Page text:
In yesterday's post I busied myself with new ways of looking at Twitter statistics. Today I was suggested to compare them to Klout scores. I did, and I found out that their True Reach - that vast, impressive number that you probably look up to - is nothing more than a simple mathematical equation
Klout has three pillars for their so-called Influence measure: True Reach, Amplification and Network. Here are their definitions:
(emphasis all mine)
- Your True Reach is the number of people you influence. We filter out spam and bots and focus on the people who are acting on your content. When you post a message, these people tend to respond or share it
- Your Amplification is how much you influence people. When you post a message, how many people respond to it or spread it further? If people often act upon your content you have a high Amplification score
- Your Network indicates the influence of the people in your True Reach. How often do top Influencers share and respond to your content? When they do so, they are increasing your Network score
Notice something there? It looks all the same to me - but then again it takes great skill to be concise and to the point at the same time
According to Klout:
- True reach shows the number of people that respond to or share a message of yours.
- Amplification shows how many people respond to or spread further a message of yours.
So, I got the Klout scores for every one of my 20 "test-subjects" and I now know what True Reach really is: simply your number of followers divided by a factor (let's call that the True Reach Factor shall we?) in between 2.3 and 2.8: that's what the above picture shows
Even Lady Gaga (Klout score 92) has a factor of 2.8 - I can't imagine that of those 14 million followers, a substantial enough part consists of Influencers - at least 99% of those must have no Influence whatsoever, leaving a whopping 140,000 people to be considered Influential...
"When you post a message, these people tend to respond or share it" is what Klout says about their True Reach. I tell you: it is simply a number, mathematically derived from the amount of people that follow you, with an 18% deviation - that means that in between the biggest "loser" and the biggest "winner" according to Klout, there's only a maximum distance of 18% - True reach is for more than 82% simply determined by one's amount of followers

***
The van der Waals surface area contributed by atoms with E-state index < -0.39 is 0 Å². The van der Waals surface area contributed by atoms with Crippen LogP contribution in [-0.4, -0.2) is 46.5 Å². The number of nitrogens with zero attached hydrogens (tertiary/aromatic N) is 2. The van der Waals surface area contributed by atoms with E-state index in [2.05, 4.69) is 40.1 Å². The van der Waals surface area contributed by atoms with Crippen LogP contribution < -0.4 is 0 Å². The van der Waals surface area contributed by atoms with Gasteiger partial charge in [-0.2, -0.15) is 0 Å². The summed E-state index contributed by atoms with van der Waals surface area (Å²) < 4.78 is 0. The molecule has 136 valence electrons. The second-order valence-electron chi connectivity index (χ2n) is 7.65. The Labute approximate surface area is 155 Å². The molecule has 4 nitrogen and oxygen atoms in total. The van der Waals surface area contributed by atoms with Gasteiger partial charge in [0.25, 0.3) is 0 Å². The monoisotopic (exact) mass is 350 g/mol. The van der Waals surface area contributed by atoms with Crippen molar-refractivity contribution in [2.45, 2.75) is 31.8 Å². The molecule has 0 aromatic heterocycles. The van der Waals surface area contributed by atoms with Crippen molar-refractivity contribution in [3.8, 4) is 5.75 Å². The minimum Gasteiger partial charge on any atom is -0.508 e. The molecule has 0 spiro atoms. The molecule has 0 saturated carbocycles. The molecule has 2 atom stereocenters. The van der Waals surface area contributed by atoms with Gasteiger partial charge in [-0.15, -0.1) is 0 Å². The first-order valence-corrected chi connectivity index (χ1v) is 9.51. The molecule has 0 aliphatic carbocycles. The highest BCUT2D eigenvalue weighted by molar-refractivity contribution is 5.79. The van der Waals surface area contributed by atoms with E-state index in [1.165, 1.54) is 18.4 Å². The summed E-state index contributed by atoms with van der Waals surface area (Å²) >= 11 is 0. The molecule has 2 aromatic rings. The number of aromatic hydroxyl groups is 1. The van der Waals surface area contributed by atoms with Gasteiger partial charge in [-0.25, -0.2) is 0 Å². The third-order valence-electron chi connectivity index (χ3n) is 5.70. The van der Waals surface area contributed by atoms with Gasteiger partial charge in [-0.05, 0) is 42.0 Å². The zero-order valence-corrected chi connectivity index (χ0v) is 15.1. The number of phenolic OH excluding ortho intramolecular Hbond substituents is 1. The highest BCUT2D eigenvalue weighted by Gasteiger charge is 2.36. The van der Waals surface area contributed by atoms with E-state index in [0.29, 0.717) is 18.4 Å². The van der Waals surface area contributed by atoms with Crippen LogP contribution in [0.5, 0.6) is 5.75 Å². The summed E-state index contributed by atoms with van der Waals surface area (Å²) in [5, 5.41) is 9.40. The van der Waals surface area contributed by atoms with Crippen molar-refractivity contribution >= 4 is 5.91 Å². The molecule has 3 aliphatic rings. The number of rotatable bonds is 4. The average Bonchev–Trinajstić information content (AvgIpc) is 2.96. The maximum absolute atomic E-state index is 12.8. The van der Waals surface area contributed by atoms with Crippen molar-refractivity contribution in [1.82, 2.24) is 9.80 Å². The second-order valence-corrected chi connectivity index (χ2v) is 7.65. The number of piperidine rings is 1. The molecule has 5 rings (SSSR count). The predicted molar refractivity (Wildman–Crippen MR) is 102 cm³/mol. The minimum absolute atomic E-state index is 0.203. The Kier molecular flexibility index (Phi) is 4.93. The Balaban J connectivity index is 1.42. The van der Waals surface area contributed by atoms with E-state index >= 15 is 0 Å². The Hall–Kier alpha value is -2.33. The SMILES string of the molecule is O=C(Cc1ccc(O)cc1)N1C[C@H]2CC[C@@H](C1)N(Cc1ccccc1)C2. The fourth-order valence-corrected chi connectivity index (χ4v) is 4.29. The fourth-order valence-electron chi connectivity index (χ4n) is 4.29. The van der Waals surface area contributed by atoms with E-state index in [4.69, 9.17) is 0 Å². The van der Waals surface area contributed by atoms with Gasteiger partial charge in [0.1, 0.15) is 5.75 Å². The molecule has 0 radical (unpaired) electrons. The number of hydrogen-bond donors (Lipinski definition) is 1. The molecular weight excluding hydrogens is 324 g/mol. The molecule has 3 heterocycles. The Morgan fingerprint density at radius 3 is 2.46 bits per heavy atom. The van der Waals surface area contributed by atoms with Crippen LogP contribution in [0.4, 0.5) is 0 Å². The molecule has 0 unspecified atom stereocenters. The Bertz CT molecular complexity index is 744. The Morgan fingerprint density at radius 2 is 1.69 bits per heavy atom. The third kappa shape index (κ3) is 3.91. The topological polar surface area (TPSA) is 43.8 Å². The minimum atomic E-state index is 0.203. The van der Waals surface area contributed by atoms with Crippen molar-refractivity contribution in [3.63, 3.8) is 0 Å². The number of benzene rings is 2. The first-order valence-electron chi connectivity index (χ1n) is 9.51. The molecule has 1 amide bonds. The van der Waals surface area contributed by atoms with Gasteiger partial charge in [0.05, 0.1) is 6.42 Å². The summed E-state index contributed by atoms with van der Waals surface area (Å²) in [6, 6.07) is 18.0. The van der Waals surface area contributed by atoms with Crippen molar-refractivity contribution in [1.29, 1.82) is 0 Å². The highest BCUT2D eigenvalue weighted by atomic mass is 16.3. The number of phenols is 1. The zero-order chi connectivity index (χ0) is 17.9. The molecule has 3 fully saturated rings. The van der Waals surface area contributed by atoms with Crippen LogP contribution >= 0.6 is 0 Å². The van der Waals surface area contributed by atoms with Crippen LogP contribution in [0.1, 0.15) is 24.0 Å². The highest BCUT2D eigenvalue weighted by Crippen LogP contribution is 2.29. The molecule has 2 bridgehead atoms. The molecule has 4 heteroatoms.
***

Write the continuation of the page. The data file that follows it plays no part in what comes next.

So, instead of using a number for True Reach, Klout may simply suffice with showing a simple digit ranging from 2.3 to 2.8 - but that wouldn't look that impressive would it?
But what determines that 0.5 difference, statistically insignificant as it is? Klout claims they exclude bots and spam, but I'm positive that, like Microsoft Windows attracts the most viruses and spyware because it's the biggest consumer operating system in this world, Lady Gaga attracts the motherload of bots and spam - yet she has the biggest True Reach factor
I tried very, very hard to relate that 2.3-2.8 to something meaningful, something to be calculated. It isn't the networks you're a part of; my Klout account is based on Twitter alone and my factor is 2.60, whereas Robert Scoble signed up for 9 out of 10 networks Klout claims to measure (all except Blogger), and has a factor of 2.62 - how insignificant is that difference?
Robert must feel really stupid that he went through all that trouble to please Klout and find out that he only outperforms me, who did his best not to please Klout any which way he could, by 0.76%
So, if you did worry about your Klout True Reach, or were going to: don't. If you want to increase your Klout True Reach, all you have to do is
Double-check that? Sure, I aim to please. Tim O'Reilly has a TR factor of 2.56, Tim Berners-Lee does a swell 2.78, and the Dalai Lama trails at 2.54. Needless to say, the only network Klout "measures" for them is Twitter
Next post: Klout Network, or Klout Amplification, algorithm revealed. Ambitious? Yes - because I know those are subject to actual Twitter actions. But I'll lay my hands on the last 1,500 tweets for every single tweep out of that 20-person list, and see where I end up